18. ^ This, I've had a bearing melt on my 1st Freelander, which was caused by the release arm being partly seized and never fully releasing pressure, so the bearing was under pressure all the time. I've also had a bearing fail after deep wading, muddy/sandy water got into the bellhousing and that was that - although the bearing waited until I got half way to Russia before it actually failed The alu ones will stop this melting failure mode but won't fix the underlying issue - if the bearing's going to die it's going to die.
  19. Lots of reasons for relays - the main thing is you can put all the high-current stuff in one or two boxes full of relays & fuses with a nice big battery feed and then the switches can all have skinny wires, only have to take low current, and you can use small cheap transistors in your ECU to switch things on & off - although the kick back from the relay coil will kill small transistors without a bit of extra protection. Relays will put up with a lot more than transistors which will go pop faster than a fuse can. You can seal relays, you can easily decide which ones are active by switching the power/ground wire to the coils (low current) from another relay or switch rather than having one switch that turns the main battery feed for multiple circuits on/off. Also f**ckups in design can be corrected by simply swapping a relay part number - swap a normally-open for a normally-closed, add a feed you forgot you needed by going from a 4 to a 5-terminal relay (Flapper EFI I'm looking at you again)... @Snagger - the book says it's true and ISTR it's the official LR History book Edit: George you have a PM with a contact.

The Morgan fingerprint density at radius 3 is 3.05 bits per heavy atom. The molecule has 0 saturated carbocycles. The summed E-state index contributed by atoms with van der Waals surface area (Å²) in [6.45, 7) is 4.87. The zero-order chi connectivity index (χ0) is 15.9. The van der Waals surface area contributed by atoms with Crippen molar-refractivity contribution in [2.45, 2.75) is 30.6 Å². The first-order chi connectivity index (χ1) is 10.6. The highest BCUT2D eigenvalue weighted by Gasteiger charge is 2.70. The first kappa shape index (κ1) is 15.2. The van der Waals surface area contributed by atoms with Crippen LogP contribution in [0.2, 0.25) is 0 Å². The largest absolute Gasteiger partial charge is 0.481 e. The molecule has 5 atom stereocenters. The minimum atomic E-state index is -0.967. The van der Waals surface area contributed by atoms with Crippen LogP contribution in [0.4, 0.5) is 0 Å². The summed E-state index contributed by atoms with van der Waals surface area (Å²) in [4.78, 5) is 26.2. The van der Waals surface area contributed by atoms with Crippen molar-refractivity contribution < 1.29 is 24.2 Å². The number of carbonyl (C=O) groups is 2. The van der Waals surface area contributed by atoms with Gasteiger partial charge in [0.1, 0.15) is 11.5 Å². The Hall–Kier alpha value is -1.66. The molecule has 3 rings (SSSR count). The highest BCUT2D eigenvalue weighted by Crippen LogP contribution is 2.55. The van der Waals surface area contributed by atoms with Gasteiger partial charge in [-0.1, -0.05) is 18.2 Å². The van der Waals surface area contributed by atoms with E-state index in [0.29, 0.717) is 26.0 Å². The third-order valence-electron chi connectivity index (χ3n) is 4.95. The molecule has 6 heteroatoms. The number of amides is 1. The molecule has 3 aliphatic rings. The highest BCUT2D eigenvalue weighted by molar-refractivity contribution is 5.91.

20. It's tight on an 88 but most people use a later 5-speed box and LT230 these days as they're cheap and available, not to mention stronger and quieter and with better ratios...
  21. According to the big book of Land Rover history, the first P38's were so bad that the many of the dealers who attended the launch event had to be flatbed-taxi'd home supposedly the electrics were mostly lifted from the top-flight Rover 800 and shoe-horned into the P38 without enough thought / R&D... Shame as most stuff on P38's is fixable if you stop to understand how it works - and I think the BECM's are almost amateur-repairable in many cases as it's often only a burnt out transistor that fails to operate a relay or somesuch.